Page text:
Kicking up the usage in international relations differentiations, a "failed state" typically does not have military control of more than part of its territory (prototypically, the capital and perhaps other cities). So it's hard to match that one. There is an argument -- as example, the website following -- that the US could well be called a "semi-failed" state because it is within other criteria commonly cited with "failed" states. On that site it's a skeleton argument, but I don't think the directional points are so disputable. It would be more a question of what quality and degree of these one considers acceptable. http://samvak.tripod.com/failedstate.html
Perceived as a threat by others; history of attacking peaceful or militarily incapable ("pacified") others
Weak institutions re: national disasters, environmental law, consumer protection
Corrupt legislators and unstable separation of powers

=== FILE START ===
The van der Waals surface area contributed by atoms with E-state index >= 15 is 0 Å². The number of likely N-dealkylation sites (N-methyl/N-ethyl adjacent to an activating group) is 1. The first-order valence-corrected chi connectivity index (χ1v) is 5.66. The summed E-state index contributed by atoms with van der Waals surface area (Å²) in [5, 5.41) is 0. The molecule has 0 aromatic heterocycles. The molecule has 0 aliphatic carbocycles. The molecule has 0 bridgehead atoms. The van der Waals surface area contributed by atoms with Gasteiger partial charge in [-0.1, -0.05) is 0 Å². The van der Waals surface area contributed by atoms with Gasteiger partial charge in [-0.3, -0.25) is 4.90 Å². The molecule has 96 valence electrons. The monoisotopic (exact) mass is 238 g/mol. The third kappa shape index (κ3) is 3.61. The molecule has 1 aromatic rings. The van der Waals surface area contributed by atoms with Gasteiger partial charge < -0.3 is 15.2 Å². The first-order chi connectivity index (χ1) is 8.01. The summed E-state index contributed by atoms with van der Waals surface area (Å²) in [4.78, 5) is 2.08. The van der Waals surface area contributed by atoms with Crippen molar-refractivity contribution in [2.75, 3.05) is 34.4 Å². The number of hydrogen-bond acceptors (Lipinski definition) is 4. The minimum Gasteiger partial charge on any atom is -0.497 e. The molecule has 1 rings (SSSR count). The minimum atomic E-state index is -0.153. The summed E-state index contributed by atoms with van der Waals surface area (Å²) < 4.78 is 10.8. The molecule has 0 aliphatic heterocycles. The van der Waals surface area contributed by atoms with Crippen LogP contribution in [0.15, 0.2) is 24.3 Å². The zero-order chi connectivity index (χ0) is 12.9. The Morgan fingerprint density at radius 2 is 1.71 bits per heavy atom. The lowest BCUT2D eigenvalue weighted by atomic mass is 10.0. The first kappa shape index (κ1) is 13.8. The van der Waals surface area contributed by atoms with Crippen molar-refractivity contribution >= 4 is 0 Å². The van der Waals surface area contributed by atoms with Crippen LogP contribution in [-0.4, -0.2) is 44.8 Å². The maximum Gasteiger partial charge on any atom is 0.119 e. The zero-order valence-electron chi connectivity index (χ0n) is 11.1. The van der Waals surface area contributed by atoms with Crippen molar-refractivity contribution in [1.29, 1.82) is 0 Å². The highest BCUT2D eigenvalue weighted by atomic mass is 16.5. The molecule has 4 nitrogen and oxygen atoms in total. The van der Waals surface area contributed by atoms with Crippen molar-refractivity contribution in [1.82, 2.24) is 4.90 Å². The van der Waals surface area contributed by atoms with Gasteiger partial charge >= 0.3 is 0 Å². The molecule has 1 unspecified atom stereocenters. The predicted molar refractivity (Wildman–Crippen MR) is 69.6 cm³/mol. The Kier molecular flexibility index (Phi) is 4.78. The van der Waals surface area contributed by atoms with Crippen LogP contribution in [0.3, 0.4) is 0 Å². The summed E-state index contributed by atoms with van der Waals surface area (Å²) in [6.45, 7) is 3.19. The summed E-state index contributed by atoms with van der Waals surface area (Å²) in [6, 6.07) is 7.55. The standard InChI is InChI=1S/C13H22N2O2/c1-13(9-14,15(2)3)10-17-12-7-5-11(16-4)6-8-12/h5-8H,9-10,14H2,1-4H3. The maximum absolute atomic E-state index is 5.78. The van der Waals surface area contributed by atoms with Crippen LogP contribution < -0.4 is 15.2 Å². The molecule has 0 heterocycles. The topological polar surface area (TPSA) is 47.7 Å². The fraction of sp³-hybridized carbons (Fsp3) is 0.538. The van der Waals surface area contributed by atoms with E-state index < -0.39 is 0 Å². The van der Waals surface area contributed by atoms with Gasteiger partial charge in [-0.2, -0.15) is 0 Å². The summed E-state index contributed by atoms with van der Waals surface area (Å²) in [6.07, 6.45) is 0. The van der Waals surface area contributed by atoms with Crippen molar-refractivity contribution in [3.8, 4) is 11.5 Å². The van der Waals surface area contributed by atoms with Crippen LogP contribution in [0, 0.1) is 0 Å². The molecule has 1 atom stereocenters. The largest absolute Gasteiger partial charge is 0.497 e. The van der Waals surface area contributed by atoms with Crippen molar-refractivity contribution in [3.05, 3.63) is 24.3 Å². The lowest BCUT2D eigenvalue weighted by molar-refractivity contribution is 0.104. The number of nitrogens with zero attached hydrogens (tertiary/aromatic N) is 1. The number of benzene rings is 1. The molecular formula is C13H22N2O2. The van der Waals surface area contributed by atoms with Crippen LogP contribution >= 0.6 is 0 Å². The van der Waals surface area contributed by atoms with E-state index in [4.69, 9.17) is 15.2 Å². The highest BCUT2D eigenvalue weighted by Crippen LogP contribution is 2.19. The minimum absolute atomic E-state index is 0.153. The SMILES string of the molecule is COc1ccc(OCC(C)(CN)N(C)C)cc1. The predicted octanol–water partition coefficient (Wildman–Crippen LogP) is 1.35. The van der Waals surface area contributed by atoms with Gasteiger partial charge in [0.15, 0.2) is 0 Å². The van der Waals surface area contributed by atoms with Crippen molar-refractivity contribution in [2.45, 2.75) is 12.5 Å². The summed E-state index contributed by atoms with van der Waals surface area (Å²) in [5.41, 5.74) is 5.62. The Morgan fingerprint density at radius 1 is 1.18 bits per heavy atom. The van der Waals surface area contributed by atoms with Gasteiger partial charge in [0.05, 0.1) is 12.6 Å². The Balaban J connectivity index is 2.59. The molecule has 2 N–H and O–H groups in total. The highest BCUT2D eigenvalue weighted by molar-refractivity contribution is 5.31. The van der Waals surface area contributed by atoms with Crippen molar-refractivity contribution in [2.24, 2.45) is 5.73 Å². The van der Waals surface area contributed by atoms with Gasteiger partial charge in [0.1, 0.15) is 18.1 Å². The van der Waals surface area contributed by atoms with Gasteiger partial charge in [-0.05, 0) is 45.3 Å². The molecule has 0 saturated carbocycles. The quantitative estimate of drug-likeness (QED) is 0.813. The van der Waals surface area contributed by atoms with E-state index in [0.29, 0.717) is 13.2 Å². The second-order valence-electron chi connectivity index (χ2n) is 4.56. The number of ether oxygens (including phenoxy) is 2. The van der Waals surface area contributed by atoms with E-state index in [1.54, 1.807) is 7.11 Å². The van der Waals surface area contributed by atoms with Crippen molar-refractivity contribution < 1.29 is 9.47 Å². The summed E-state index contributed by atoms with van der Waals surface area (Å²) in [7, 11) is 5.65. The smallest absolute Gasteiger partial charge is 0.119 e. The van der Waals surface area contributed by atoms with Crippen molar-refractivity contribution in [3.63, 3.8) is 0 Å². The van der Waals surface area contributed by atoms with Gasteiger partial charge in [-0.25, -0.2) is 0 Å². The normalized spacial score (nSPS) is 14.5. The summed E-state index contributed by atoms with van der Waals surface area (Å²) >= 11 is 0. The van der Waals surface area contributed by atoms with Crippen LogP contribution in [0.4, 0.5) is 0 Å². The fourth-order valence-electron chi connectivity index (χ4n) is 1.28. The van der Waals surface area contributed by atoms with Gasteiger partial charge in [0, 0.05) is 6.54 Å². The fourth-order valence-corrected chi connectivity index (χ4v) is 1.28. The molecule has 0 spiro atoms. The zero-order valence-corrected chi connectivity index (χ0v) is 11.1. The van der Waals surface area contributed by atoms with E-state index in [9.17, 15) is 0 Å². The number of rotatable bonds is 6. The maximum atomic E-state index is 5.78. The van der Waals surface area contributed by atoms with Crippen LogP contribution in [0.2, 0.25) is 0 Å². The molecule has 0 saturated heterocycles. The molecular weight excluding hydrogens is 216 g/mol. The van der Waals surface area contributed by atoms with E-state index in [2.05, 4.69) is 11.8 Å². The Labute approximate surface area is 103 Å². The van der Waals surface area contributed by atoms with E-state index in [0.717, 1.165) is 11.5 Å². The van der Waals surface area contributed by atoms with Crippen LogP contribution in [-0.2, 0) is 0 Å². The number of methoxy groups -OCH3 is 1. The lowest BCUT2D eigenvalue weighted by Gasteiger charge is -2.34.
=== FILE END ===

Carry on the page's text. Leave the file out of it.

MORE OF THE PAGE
Reliance on private organizations to fulfill national priorities
Also... In my understanding the US is doing unfavorably compared to most other "developed" countries in terms of health care costs, satisfaction with its health care, literacy rates, infant mortality rates, and availability of public transit. I don't know so well about crime rates, but we're also real infamous in Britain and Japan for the prevalence of gun violence.
The CIA (do they care to check such things?) lists us around 71 of 122 for reported unemployment in early 2009 (making 122 fewest unemployed) -- only slightly better than India or the EU average (at 69). Included in the countries with higher employment are many of the Western EU countries, Canada, S. Korea, Japan, Singapore, Malaysia, Thailand, Australia, Vietnam, China, Russia and other CIS, Nicaragua... http://www.photius.com/rankings/economy/unemployment_rate_2009_0.html